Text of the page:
JPMorgan to offer banking to crypto exchanges; news services sue SBA
Receiving Wide Coverage ...
Morgan Stanley’s brokerage unit agreed to pay $5 million to settle Securities and Exchange Commission allegations “that it provided misleading information to some clients in the so-called retail wrap fee programs regarding trade-execution services and transaction costs.” Wall Street Journal, New York Times
Wall Street Journal
JPMorgan Chase will provide cash management and other banking services to Coinbase and Gemini Trust, “the first time the bank has accepted clients from the cryptocurrency industry. The move is the latest in a string of positive developments for bitcoin and another sign that Wall Street is becoming more comfortable with the business of cryptocurrencies,” the Journal said.
“JPMorgan’s services don’t extend to any bitcoin or cryptocurrency-based transactions,” which the firms handle themselves. “What is notable is that JPMorgan was willing to extend services to businesses built around bitcoin. Such businesses have for years been blocked by banks from opening up accounts. Bankers were concerned with exposing themselves to bitcoin’s shadier uses, like money laundering, and the added glare from regulators. Coinbase and Gemini had to go through a long vetting process to get JPMorgan’s approval.”
“Borrowers seeking debt relief are encountering jammed phone lines, overflowing inboxes and stretched-thin customer-service departments” as “lenders are having a hard time keeping up” with the requests. “Multiple calls to the same lender can yield different answers on the relief programs borrowers qualify for,” the Journal reports. “Sometimes it is taking lenders weeks to reflect the changes on borrowers’ accounts.”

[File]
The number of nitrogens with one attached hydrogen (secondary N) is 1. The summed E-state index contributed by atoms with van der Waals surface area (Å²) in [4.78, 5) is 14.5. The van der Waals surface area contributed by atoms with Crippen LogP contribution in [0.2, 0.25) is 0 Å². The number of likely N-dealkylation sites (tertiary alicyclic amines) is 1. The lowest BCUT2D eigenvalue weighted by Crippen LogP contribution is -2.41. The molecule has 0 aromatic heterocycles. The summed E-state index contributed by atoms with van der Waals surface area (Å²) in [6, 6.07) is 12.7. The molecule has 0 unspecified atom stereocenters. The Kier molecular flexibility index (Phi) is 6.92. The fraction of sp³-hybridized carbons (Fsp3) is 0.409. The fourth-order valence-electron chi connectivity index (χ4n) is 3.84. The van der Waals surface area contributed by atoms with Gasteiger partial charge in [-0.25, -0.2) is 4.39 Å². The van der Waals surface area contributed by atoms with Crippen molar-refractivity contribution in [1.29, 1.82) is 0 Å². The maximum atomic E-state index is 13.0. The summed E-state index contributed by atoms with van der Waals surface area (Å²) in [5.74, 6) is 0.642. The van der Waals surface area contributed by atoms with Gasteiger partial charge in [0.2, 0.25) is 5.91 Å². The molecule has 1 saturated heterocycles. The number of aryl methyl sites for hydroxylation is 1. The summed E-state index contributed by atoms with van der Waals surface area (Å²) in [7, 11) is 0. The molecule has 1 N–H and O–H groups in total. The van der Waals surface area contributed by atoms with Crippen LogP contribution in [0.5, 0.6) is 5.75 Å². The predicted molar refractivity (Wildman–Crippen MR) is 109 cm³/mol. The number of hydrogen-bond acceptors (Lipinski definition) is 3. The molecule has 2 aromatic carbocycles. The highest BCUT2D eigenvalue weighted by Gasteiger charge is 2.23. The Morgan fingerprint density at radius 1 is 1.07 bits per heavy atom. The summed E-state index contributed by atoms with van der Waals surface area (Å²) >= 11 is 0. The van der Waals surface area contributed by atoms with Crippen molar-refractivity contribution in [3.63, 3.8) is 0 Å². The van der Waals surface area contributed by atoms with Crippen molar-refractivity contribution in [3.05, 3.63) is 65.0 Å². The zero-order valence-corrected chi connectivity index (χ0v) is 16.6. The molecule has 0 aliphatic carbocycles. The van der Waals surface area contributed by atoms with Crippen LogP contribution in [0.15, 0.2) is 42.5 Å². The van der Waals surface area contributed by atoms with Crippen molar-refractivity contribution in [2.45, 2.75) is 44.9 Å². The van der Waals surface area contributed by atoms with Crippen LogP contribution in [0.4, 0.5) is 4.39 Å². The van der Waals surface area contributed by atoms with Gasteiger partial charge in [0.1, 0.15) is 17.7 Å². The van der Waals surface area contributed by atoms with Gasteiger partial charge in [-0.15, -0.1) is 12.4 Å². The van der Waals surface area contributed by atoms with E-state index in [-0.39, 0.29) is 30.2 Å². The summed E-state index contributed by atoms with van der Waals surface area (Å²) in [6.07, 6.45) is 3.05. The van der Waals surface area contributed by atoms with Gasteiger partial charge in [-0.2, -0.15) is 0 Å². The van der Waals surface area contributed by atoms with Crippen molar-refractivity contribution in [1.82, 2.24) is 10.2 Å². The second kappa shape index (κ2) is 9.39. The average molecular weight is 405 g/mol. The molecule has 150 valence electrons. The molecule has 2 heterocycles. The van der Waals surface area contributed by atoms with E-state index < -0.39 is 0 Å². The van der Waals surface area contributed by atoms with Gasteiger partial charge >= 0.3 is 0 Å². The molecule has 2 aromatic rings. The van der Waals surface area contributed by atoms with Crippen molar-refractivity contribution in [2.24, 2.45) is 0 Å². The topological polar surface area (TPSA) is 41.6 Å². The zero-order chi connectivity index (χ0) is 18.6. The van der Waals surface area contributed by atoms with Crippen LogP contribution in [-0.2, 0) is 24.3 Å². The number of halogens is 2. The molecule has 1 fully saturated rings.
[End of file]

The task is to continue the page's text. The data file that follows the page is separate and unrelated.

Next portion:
“And there is no set menu of relief options for many consumer debts; lenders vary widely in how much relief they are offering and for how long. Lenders are declining to defer payments for some borrowers who were behind on their payments before the coronavirus laid waste to the U.S. economy. Some who have been given deferments are getting alerts that their payments are past due anyway.”
The European Central Bank is defending its policy of negative interest rates, claiming that they have been “broadly neutral” in bank profitability at eurozone banks over the past six years, a stance “that is likely to raise eyebrows among financiers. The findings may be contested by some bank executives, who complain that their sector has paid €25 billion in negative rates to the central bank since its deposit rate went below zero in June 2014, eating into their already weak profits.”
Deutsche Bank “is pledging to roughly double its green financing activities over the coming five years, to a total of €200 billion by 2025, committing itself for the first time to a quantitative sustainability target as pressure mounts on banks to play a more active role in fighting climate change.”
“[Sustainability] is an area where we as Deutsche Bank have a social responsibility, but also see opportunities,” CEO Christian Sewing is expected to say next week at the German bank’s annal meeting, where he will outline the plan.
Slip slidin' away
“Top European banks’ share of global trading revenues has fallen to its lowest level in more than five years, accelerating a long-running trend in which the markets businesses of the Wall Street giants have grown in dominance,” the Times reported. “BNP Paribas, Barclays, HSBC, Société Générale, Deutsche Bank, UBS and Credit Suisse shared just 34% of big banks’ $33.9 billion in trading revenues in the first quarter of 2020, according to new data from industry monitor Coalition.”